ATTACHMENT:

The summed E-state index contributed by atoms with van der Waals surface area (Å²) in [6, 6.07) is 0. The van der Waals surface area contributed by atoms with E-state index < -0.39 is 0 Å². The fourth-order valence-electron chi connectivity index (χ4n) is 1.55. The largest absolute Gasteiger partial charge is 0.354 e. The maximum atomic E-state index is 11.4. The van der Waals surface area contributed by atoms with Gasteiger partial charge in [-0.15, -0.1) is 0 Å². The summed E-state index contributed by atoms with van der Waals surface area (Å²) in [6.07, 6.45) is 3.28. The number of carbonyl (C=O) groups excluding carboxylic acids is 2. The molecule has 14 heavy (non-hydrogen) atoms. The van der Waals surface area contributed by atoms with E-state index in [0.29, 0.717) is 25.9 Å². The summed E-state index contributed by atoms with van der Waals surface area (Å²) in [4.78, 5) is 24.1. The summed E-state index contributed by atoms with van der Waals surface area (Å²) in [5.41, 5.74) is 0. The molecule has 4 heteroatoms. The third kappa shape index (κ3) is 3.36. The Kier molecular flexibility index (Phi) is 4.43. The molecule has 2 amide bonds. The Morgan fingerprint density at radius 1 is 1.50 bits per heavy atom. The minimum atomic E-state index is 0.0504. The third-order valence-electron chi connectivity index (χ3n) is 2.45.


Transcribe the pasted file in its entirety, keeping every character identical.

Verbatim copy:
The summed E-state index contributed by atoms with van der Waals surface area (Å²) in [6, 6.07) is 0. The van der Waals surface area contributed by atoms with E-state index < -0.39 is 0 Å². The fourth-order valence-electron chi connectivity index (χ4n) is 1.55. The largest absolute Gasteiger partial charge is 0.354 e. The maximum atomic E-state index is 11.4. The van der Waals surface area contributed by atoms with Gasteiger partial charge in [-0.15, -0.1) is 0 Å². The summed E-state index contributed by atoms with van der Waals surface area (Å²) in [6.07, 6.45) is 3.28. The number of carbonyl (C=O) groups excluding carboxylic acids is 2. The molecule has 14 heavy (non-hydrogen) atoms. The van der Waals surface area contributed by atoms with E-state index in [0.29, 0.717) is 25.9 Å². The summed E-state index contributed by atoms with van der Waals surface area (Å²) in [4.78, 5) is 24.1. The summed E-state index contributed by atoms with van der Waals surface area (Å²) in [5.41, 5.74) is 0. The molecule has 4 heteroatoms. The third kappa shape index (κ3) is 3.36. The Kier molecular flexibility index (Phi) is 4.43. The molecule has 2 amide bonds. The Morgan fingerprint density at radius 1 is 1.50 bits per heavy atom. The minimum atomic E-state index is 0.0504. The third-order valence-electron chi connectivity index (χ3n) is 2.45.